The gut tied on frets of lutes and other early fretted instruments were so made because they could be slid about for playing more perfectly in tune in different keys. The development of tempered scales eliminated the need for movable frets.

After 16 years,I was persuaded to become Master Toolmaker,and make anything needed in the historic trades shops. It had been noticed that I had made many of the tools in my shop.

Pete F
01-10-2010, 11:54 PM
When I was Master Musical Instrument Maker in Colonial Williamsburg,I had to tune the harpsichords. They were tuned in the old mean tone system as we represented an earlier era than the tempered scale.

The gut tied on frets of lutes and other early fretted instruments were so made because they could be slid about for playing more perfectly in tune in different keys. The development of tempered scales eliminated the need for movable frets.

After 16 years,I was persuaded to become Master Toolmaker,and make anything needed in the historic trades shops. It had been noticed that I had made many of the tools in my shop.

Now that is one of your more unusual careers. Did you happen to know Michael Brophy? He was a silversmith there for many years, although it was some time ago.

-Pete

Evan
01-11-2010, 01:32 AM
The reason for the perceived downward frequency shift at the high end of the range is a sort of aliasing that takes place in the chochlea of the ear. At high frequencies the neurons of the hair cells cannot fire at the same rate as the stimulus which produces a flat response. By sharpening the actual tone it compensates for this response and the brain receives the correct number of impulses per second to produce the subjective experience of the expected notes.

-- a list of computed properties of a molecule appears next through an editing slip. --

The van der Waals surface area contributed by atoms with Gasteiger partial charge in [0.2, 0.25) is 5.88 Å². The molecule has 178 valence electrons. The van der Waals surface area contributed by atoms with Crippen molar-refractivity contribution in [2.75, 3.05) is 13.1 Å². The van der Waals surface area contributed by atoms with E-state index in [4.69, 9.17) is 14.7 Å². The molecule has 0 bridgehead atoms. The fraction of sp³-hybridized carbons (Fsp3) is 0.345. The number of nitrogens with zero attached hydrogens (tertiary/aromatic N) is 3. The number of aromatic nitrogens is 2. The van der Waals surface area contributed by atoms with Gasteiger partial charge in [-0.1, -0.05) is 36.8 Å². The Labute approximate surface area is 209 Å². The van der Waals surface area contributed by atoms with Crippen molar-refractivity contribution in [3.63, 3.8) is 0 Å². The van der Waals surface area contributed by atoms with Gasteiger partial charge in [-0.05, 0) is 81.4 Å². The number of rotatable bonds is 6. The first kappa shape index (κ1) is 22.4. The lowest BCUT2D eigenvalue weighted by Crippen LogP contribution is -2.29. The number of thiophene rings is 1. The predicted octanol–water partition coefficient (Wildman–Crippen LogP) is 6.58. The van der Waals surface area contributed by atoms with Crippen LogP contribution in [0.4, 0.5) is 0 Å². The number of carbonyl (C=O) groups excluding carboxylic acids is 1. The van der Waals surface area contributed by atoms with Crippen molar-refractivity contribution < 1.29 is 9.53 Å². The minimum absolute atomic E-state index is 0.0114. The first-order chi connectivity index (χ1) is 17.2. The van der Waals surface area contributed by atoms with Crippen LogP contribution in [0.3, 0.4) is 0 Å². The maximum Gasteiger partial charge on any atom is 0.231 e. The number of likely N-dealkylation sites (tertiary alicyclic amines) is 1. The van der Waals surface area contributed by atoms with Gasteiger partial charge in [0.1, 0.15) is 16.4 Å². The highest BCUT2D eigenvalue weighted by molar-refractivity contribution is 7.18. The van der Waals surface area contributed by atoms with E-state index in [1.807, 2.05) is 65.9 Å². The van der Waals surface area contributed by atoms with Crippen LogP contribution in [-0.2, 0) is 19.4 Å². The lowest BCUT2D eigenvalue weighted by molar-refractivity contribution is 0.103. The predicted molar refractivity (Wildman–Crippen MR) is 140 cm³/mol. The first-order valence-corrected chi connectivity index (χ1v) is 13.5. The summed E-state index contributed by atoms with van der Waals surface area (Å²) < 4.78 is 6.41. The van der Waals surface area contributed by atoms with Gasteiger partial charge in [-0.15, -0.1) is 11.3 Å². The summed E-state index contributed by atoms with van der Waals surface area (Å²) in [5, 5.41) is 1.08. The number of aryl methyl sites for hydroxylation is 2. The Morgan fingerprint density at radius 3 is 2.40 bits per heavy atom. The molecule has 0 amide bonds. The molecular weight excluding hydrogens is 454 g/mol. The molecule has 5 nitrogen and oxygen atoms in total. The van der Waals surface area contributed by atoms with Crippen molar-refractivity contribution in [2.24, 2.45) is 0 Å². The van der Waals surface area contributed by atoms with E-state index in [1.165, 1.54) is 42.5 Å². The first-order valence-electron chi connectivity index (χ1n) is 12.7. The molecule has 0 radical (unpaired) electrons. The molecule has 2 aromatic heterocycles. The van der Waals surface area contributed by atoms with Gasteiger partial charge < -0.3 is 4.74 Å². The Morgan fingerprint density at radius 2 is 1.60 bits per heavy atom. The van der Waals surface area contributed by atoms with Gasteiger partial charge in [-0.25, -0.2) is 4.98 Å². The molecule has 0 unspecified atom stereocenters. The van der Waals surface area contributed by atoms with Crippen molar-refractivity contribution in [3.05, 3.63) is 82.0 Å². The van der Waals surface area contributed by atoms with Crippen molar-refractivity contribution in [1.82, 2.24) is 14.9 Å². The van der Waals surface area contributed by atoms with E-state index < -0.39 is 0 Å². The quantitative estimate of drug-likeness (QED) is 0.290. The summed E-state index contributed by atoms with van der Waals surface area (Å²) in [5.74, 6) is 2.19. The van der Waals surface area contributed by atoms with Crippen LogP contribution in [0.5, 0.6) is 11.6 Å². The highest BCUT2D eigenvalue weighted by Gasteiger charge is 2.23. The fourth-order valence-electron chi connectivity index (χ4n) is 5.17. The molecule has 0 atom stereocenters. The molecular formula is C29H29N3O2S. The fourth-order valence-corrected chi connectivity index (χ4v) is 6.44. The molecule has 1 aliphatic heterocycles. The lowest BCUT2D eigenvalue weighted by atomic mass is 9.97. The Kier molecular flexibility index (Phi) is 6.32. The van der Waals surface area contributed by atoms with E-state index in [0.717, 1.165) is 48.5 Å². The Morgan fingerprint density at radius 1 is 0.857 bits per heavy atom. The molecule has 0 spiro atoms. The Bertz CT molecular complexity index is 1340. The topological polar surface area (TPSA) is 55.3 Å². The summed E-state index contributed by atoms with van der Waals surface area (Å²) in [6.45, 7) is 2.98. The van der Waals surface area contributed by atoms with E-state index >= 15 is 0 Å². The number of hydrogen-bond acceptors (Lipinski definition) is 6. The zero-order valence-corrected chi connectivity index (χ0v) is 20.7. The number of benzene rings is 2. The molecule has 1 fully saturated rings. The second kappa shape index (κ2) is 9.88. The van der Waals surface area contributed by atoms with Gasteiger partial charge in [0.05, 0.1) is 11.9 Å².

As mentioned, the physics of vibrating strings also play a major part.

deeman
01-11-2010, 04:30 AM
If anyone here plays slide guitar you can tune your instrument to any tuning you want however you become the "nut" on the neck moving it to whatever tone in the range you want.Since you are not limited you play by ear and many times find notes anywhere between full notes.Duane Allman was brilliant for demonstrating his ability to play by ear and not just playing over a fret but also anywhere between them and have it sound better to the ear.

Pete F
01-11-2010, 10:08 AM
I used to practice slide in the dark for just this reason. I never let anyone hear it, though :p

Jack Bruce (of Cream) said he started playing fretless bass because he didn't want to have to look down to see where the right fret was while singing. Fretless, he could just plop his finger down and slide up (or down, I suppose) to the right note.

-Pete

gwilson
01-11-2010, 08:33 PM
The name Michael Brophy sounds familiar,but I can't recall him by now. I have always been able to remember faces,but not so good with names.